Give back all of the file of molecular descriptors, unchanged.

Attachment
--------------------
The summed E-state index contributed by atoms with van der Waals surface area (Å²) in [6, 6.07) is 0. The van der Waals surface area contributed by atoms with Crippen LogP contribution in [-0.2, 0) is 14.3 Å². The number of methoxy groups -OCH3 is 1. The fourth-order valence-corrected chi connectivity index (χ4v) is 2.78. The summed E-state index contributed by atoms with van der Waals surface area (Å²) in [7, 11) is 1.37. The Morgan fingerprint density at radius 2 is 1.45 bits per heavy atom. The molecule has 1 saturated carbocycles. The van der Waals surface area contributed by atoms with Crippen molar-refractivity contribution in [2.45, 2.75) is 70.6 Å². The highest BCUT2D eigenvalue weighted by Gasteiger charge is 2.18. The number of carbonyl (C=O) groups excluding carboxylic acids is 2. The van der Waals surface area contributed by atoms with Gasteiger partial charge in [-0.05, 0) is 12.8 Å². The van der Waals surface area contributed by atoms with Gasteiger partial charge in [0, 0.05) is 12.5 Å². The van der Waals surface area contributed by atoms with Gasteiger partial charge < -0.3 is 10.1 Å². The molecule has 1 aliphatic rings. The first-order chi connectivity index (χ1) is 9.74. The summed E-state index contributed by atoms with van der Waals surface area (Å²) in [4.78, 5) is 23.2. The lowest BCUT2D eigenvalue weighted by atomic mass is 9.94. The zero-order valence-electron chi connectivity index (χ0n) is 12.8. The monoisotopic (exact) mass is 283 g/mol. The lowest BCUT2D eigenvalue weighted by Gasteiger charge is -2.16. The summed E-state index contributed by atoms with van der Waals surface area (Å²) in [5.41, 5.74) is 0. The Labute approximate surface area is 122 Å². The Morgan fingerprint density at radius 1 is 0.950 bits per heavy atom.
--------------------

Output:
The summed E-state index contributed by atoms with van der Waals surface area (Å²) in [6, 6.07) is 0. The van der Waals surface area contributed by atoms with Crippen LogP contribution in [-0.2, 0) is 14.3 Å². The number of methoxy groups -OCH3 is 1. The fourth-order valence-corrected chi connectivity index (χ4v) is 2.78. The summed E-state index contributed by atoms with van der Waals surface area (Å²) in [7, 11) is 1.37. The Morgan fingerprint density at radius 2 is 1.45 bits per heavy atom. The molecule has 1 saturated carbocycles. The van der Waals surface area contributed by atoms with Crippen molar-refractivity contribution in [2.45, 2.75) is 70.6 Å². The highest BCUT2D eigenvalue weighted by Gasteiger charge is 2.18. The number of carbonyl (C=O) groups excluding carboxylic acids is 2. The van der Waals surface area contributed by atoms with Gasteiger partial charge in [-0.05, 0) is 12.8 Å². The van der Waals surface area contributed by atoms with Gasteiger partial charge in [0, 0.05) is 12.5 Å². The van der Waals surface area contributed by atoms with Gasteiger partial charge < -0.3 is 10.1 Å². The molecule has 1 aliphatic rings. The first-order chi connectivity index (χ1) is 9.74. The summed E-state index contributed by atoms with van der Waals surface area (Å²) in [4.78, 5) is 23.2. The lowest BCUT2D eigenvalue weighted by atomic mass is 9.94. The zero-order valence-electron chi connectivity index (χ0n) is 12.8. The monoisotopic (exact) mass is 283 g/mol. The lowest BCUT2D eigenvalue weighted by Gasteiger charge is -2.16. The summed E-state index contributed by atoms with van der Waals surface area (Å²) in [5.41, 5.74) is 0. The Labute approximate surface area is 122 Å². The Morgan fingerprint density at radius 1 is 0.950 bits per heavy atom.